Setting up a molecular diagnostic laboratory for SARS-CoV-2 testing: Experience of a single centre in a resource-constrained setting

African Journal of Laboratory Medicine


 
 
Field Value
 
Title Setting up a molecular diagnostic laboratory for SARS-CoV-2 testing: Experience of a single centre in a resource-constrained setting
 
Creator Osaigbovo, Iriagbonse I. Igbarumah, Isaac O. Muoebonam, Ekene B. Obaseki, Darlington E.
 
Subject Laboratory Medicine; Medical Microbiology; Laboratory Management COVID-19; coronavirus disease 2019; laboratory; Nigeria; molecular diagnosis; SARS-CoV-2; severe acute respiratory syndrome coronavirus 2; UBTH; University of Benin Teaching Hospital; resource-constrained.
Description Background: Molecular detection of severe acute respiratory syndrome coronavirus 2 (SARS-CoV-2) is at the forefront of the global response to the coronavirus disease 2019 (COVID-19) pandemic. However, molecular diagnostic capabilities are poorly developed in many African countries. Efforts by the Nigeria Centre for Disease Control and other public health agencies to scale up facilities for molecular testing across the continent are well documented, but there are few accounts from the laboratories at the frontline.Intervention: As part of an institutional response to the COVID-19 pandemic, the University of Benin Teaching Hospital, Benin City, Nigeria, signed a memorandum of understanding with a World Bank-supported institution to obtain a non-proprietary testing platform, renovated an existing molecular virology laboratory and validated the test process to make SARS-CoV-2 testing readily available for decision-making by frontline health workers. These efforts resulted in the University of Benin Teaching Hospital’s inclusion in the Nigeria Centre for Disease Control COVID-19 molecular laboratory network. The laboratory achieved a turnover of 12 123 tests within 7 months of operation. Challenges faced and dealt with include incompatible equipment, limited skilled manpower, unstable (unreliable) electric power supply, disrupted procurement and supply chain, and significant overhead costs.Lessons learnt: Molecular diagnostic capability is essential in laboratory preparedness for pandemic response and can be achieved by establishing collaborative networks in low-resource settings.Recommendations: Molecular diagnostic capabilities attained during the COVID-19 pandemic should be maintained by governmental support of the local biotechnology sector, collaboration with partners and stakeholders and the expansion of diagnostics to include other diseases of public health importance.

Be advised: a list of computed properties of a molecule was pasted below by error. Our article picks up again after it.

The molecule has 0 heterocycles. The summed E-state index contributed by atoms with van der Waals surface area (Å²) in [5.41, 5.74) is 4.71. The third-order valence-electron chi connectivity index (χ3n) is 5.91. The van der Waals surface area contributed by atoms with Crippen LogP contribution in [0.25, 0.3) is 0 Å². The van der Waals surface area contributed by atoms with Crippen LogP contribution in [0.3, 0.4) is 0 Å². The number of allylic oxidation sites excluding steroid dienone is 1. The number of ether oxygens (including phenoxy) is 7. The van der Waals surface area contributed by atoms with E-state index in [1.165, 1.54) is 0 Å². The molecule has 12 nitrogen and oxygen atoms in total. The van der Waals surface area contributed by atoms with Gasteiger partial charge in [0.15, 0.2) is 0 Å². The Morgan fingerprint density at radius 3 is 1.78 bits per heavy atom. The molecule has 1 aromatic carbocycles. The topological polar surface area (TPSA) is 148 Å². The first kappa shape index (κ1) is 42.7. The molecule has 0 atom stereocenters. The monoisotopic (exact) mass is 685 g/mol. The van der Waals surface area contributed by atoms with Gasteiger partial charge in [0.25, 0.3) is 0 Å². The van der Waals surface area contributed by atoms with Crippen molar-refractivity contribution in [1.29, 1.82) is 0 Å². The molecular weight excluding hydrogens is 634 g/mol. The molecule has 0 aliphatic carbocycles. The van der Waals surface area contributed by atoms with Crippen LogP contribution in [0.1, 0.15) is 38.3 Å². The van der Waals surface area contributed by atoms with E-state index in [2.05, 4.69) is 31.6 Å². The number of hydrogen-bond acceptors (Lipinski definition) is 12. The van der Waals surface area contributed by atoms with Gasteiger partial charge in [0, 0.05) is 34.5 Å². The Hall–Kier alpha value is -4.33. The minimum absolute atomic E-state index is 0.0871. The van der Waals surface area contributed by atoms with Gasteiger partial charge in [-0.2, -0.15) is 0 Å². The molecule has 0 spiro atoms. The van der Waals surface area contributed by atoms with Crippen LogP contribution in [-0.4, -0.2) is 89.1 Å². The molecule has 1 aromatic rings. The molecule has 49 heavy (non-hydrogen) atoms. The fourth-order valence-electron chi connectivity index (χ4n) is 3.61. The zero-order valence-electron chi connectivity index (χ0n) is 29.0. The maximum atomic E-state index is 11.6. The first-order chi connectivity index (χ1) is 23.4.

Publisher AOSIS
 
Contributor NIL
Date 2021-03-30
 
Type info:eu-repo/semantics/article info:eu-repo/semantics/publishedVersion — —
Format text/html application/epub+zip text/xml application/pdf
Identifier 10.4102/ajlm.v10i1.1326
 
Source African Journal of Laboratory Medicine; Vol 10, No 1 (2021); 7 pages 2225-2010 2225-2002
 
Language eng
 
Relation https://ajlmonline.org/index.php/ajlm/article/view/1326/1930 https://ajlmonline.org/index.php/ajlm/article/view/1326/1929 https://ajlmonline.org/index.php/ajlm/article/view/1326/1931 https://ajlmonline.org/index.php/ajlm/article/view/1326/1928
 
Coverage Edo state; Nigeria; Sub-Saharan Africa — —
Rights Copyright (c) 2021 Iriagbonse I. Osaigbovo, Isaac O. Igbarumah, Ekene B. Muoebonam, Darlington E. Obaseki https://creativecommons.org/licenses/by/4.0